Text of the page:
“ALL RIGHT, LISTEN. The Terminator’s an infiltration unit—part man, part machine. Underneath, it’s a hyper-alloy combat chassis, microprocessor controlled. Fully armored, very tough. But outside, it’s living human tissue—flesh, skin, hair, blood—grown for the cyborgs.”
Thus, sitting atop a pool of drool in a sketchy Memphis movie theater in 1984, I got my first introduction to the Terminator, a mechanical assassin from the future that does not feel pain or pity or remorse. James Cameron’s epic sci-fi masterpiece of the same name is one of the most testosterone-charged movies ever filmed. After I first saw that movie, I wanted to be the Terminator when I grew up.
You think I’m kidding. In college, I kept a VHS copy in the VCR and watched it piecemeal over breakfast every day. I can quote the whole thing. Such stuff as this shines light on the character of my long-suffering bride. How miserable must it be to live with me?
Analyzing the reasons why The Terminator is so freaking awesome is an easy exercise. Cameron is an undeniably gifted filmmaker. It is not by random chance that Titanic and Avatar, the two highest-grossing films of all time, were both his projects. What really made The Terminator soar, however, was Arnold Schwarzenegger’s incredibly cold depiction of the machine.
It almost didn’t happen. In the early phases of the project, the Terminator was supposed to be physically unremarkable. It would be his capacity to blend in with a crowd that made him so dangerous. Michael Biehn was originally cast to play the machine while Arnold was supposed to be Sergeant Kyle Reese, the soldier from the future sent back in time to protect Sarah Connor. Sarah, played by Linda Hamilton, was the mother of John Connor, the unborn charismatic military commander who would ultimately lead the forces of mankind in their successful campaign to overthrow Skynet and the machines. While listening to these two actors reading for their respective parts, Cameron had an epiphany, swapped their roles and made cinematic history.
The Terminator was really Schwarzenegger’s greatest role ever. In 1984, he was simply an incredible physical specimen. Additionally, all he had to do was look menacing and sound weird, two things at which he was remarkably skilled. The Terminator was actually shot on a modest budget but went on to launch the careers of most of the major players as well as those of Cameron and his production staff. The meteoric rise of Schwarzenegger, Cameron, Gale Anne Hurd and others really all began here.
The Model 101
In the several films and television adaptations that followed, we found that there were many other Terminator models, but the Cyberdyne Systems Model 101 was hands-down the coolest. The machine weighed about 600 pounds. It was driven by a redundant nuclear power cell that would render proper service for at least 120 years. While the external flesh did inevitably age, the machine underneath remained reliably lethal.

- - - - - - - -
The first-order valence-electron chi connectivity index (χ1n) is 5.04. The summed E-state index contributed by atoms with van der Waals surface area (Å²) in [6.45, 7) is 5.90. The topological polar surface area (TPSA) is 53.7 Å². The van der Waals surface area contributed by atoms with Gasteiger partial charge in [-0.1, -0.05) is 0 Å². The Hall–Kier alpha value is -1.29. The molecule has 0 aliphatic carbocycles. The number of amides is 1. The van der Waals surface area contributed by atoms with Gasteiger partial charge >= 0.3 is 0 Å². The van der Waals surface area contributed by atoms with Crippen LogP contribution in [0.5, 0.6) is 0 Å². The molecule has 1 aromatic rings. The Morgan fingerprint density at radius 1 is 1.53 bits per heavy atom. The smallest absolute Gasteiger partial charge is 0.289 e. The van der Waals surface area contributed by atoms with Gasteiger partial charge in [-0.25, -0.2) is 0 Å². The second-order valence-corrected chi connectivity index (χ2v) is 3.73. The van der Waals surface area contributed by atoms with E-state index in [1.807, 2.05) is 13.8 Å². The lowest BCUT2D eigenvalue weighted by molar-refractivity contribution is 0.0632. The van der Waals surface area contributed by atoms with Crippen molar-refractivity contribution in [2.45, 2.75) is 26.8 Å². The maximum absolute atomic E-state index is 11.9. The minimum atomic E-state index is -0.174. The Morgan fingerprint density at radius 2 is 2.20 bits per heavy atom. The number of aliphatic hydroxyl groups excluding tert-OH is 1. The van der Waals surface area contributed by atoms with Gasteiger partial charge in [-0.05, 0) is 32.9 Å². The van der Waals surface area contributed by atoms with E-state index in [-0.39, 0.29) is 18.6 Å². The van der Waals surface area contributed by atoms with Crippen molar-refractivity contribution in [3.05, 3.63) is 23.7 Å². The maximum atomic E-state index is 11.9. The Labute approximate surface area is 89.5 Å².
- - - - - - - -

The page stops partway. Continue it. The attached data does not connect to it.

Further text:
The Terminator’s eyes perceive a variety of spectra both visible and otherwise, and they glow slightly red as a result. This justifies the machine’s penchant for wearing sunglasses both day and night. The Terminator’s neural net processor is patterned after that of the Skynet computer that built it.
The physics of the time-displacement device demands that only living flesh pass through. For this reason, the Terminator is forced to arm himself upon arrival in his destination time stream. While this bit of dogma ultimately stretches a bit in subsequent iterations, it still makes for a nicely matched conflict.
The Terminator is immensely strong and possesses onboard targeting systems that allow it to fire weapons accurately from a variety of positions that might not be amenable to flesh-and-blood humans. As a result, the machine can reliably place rounds on target with either hand and with any available firearm. The guns that Cameron chose for his pitiless killer from the future helped define the character.
The Terminator acquires his weaponry through a civilian California gun shop. Given his obvious inability to pass a background check or produce proper identification, he just kills the shop owner, takes the guns and departs on his mission of mayhem and chaos. There seems to me to be a message there someplace, perhaps something timeless but nuanced about how gun-control laws oddly never seem to affect anybody but law-abiding citizens.
There is no explanation offered regarding why the machine’s weapons perform flawlessly in full-auto mode. However, there has been some conjecture among true believers like me that the Terminator possessed the capability to convert the semi-auto hosts to fire full-auto back in the privacy of his squalid apartment.
The Terminator’s primary handgun is a long-slide .45 with a laser sight. This gun began life as a stainless steel AMT Longslide 1911 pistol before being equipped with a primitive onboard laser designator. Nowadays, you can score a laser pointer at Walmart for $20. Back in 1984, such stuff was way more sinister.
The Terminator uses his Longslide to terminate a pair of hapless innocents before pursuing Sarah, his primary target, to a nightclub called Tech Noir. Sarah has fled to this public space on the flawed presumption that she might find safety there. Within the confines of the dark, smoky dance club and choreographed to pulsing 1980s-vintage rock music, the Terminator’s wielding of the laser-sighted handgun is several shades of awesome.